The mystery of meringue eludes many a cook. Visions of marshmallow-like clouds quickly turn into the reality of mushy pancakes because of a simple error. Sugary grit pierces the fluff that should have been. The soft peaks expected after ages of whisking flop like an airless balloon. And if success is achieved before baking the delicate treat, the cracks that appear when it's pulled out of the oven aren't veins of gold, but veins of disappointment.
Meringue magic isn't as difficult as it sounds, though. It just takes careful attention to the recipe directions and squelching the impulse to open the oven door for a peek. As for those cracks, while they may not be eliminated entirely, they may yet turn to gold.
Fresh Is Best
A successful meringue is the result of all its components coming together. It starts with fresh, room-temperature egg whites. If your freezer is bursting with tubs of frozen egg whites left over from all your custard making, defrost them overnight in the fridge and then bring them to room temperature. Whisking may take a bit longer, but the formerly frozen egg whites will work. Whisk the egg whites on high until stiff peaks appear.
Sweetening With Sugar
Slowly add the required amount of sugar (extra-fine sugar is best) a tablespoon at a time until all has been incorporated into the meringue. The sugar provides molecular support and helps to firm the structure of the egg whites. If diet is a concern and massive quantities of sugar are a no-no, eliminate the sugar altogether. The whites may not stand to attention as they do with sugar, but think of the health benefit! If sweetness is important, a sugar substitute will work, but go slowly when whisking it into the egg whites. Check the product packaging to get the right ratio between the substitute and the sugar required by your recipe.
Adding Additional Ingredients
Cornstarch, vanilla favoring or paste, a drop of lemon juice and a little white vinegar also are added during the whisking. Be sure everything is incorporated completely. Test the meringue to make certain that no sugar crystals are evident. If they are, continue whisking. When the meringue falls off the whisk and looks like a bird's beak, it's ready for the next step.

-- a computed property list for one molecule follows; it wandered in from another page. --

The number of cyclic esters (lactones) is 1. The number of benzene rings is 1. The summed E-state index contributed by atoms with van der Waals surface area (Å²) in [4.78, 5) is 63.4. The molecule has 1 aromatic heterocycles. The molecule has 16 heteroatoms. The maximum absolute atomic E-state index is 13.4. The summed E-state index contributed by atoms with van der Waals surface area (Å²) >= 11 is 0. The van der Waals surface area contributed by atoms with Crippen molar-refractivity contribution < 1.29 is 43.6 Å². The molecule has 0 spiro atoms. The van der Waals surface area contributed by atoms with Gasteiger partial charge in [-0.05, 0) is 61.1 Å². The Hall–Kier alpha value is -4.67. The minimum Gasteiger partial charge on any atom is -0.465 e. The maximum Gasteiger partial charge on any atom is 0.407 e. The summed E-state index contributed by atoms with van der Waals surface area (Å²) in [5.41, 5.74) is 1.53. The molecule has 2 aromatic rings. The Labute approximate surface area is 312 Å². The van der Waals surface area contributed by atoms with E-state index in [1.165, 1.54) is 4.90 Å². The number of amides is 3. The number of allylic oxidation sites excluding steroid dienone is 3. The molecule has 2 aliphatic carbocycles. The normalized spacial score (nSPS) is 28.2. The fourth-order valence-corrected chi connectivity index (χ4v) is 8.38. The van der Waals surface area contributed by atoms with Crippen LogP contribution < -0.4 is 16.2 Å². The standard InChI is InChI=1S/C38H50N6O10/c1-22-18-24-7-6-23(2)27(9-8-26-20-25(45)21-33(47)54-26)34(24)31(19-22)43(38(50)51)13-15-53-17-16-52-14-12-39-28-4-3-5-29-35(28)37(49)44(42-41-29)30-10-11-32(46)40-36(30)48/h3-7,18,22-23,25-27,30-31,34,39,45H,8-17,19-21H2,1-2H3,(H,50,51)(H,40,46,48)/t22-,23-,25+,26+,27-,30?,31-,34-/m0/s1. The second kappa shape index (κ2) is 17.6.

Making Meringue Art
Whether piping the meringue for cookies or spreading it out for the base of a Pavlova, a sheet of parchment paper or a silicone pad must come between the meringue and the baking tray, which should have a small lip, not a high side. Sculpt the meringue into the shape desired.
Place the baking tray in an oven that's been preheated to 325 F. Once in the oven, immediately reduce the oven temperature to 300 F. Bake the meringue for one hour. Do not open the oven door. After one hour, turn the oven off and let the meringue sit, preferably overnight, without opening the door. Cracking should be minimal, but know that even the best pastry chefs suffer veining in their meringues.
Turning Goofs Into Greatness
A highly cracked meringue needn't end up in the trash. If it's not good enough to be used as is, crinkle it up into small bits and flake it over ice cream. Or make a deconstructed Pavlova by flaking the meringue onto the bottom of a serving plate, adding cream that has been whipped with lemon curd or the flavoring of your choice, and dotting the top with fresh fruit. Sprinkle additional meringue flakes around your masterpiece for a delightful dessert – without cracks.